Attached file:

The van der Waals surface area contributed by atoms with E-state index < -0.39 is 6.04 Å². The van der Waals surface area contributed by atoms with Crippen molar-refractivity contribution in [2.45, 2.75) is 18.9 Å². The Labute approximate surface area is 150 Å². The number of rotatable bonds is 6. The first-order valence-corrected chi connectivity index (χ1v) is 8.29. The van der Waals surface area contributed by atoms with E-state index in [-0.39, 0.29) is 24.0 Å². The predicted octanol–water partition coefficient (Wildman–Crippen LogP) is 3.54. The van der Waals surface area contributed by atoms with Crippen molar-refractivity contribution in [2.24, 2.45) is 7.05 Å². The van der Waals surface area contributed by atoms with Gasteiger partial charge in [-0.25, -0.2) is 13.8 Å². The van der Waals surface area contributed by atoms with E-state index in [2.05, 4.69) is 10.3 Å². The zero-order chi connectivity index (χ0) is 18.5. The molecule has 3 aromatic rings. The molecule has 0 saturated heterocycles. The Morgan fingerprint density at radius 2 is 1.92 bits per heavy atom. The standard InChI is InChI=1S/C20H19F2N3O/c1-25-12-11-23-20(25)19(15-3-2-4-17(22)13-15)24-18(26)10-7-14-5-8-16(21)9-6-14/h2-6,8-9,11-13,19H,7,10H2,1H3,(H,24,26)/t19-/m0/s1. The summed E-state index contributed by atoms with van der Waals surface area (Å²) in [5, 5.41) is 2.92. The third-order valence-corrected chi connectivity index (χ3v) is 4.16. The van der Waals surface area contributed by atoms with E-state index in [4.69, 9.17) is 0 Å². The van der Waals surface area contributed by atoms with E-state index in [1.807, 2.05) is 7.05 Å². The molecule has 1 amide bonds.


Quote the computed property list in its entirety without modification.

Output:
The van der Waals surface area contributed by atoms with E-state index < -0.39 is 6.04 Å². The van der Waals surface area contributed by atoms with Crippen molar-refractivity contribution in [2.45, 2.75) is 18.9 Å². The Labute approximate surface area is 150 Å². The number of rotatable bonds is 6. The first-order valence-corrected chi connectivity index (χ1v) is 8.29. The van der Waals surface area contributed by atoms with E-state index in [-0.39, 0.29) is 24.0 Å². The predicted octanol–water partition coefficient (Wildman–Crippen LogP) is 3.54. The van der Waals surface area contributed by atoms with Crippen molar-refractivity contribution in [2.24, 2.45) is 7.05 Å². The van der Waals surface area contributed by atoms with Gasteiger partial charge in [-0.25, -0.2) is 13.8 Å². The van der Waals surface area contributed by atoms with E-state index in [2.05, 4.69) is 10.3 Å². The zero-order chi connectivity index (χ0) is 18.5. The molecule has 3 aromatic rings. The molecule has 0 saturated heterocycles. The Morgan fingerprint density at radius 2 is 1.92 bits per heavy atom. The standard InChI is InChI=1S/C20H19F2N3O/c1-25-12-11-23-20(25)19(15-3-2-4-17(22)13-15)24-18(26)10-7-14-5-8-16(21)9-6-14/h2-6,8-9,11-13,19H,7,10H2,1H3,(H,24,26)/t19-/m0/s1. The summed E-state index contributed by atoms with van der Waals surface area (Å²) in [5, 5.41) is 2.92. The third-order valence-corrected chi connectivity index (χ3v) is 4.16. The van der Waals surface area contributed by atoms with E-state index in [4.69, 9.17) is 0 Å². The van der Waals surface area contributed by atoms with E-state index in [1.807, 2.05) is 7.05 Å². The molecule has 1 amide bonds.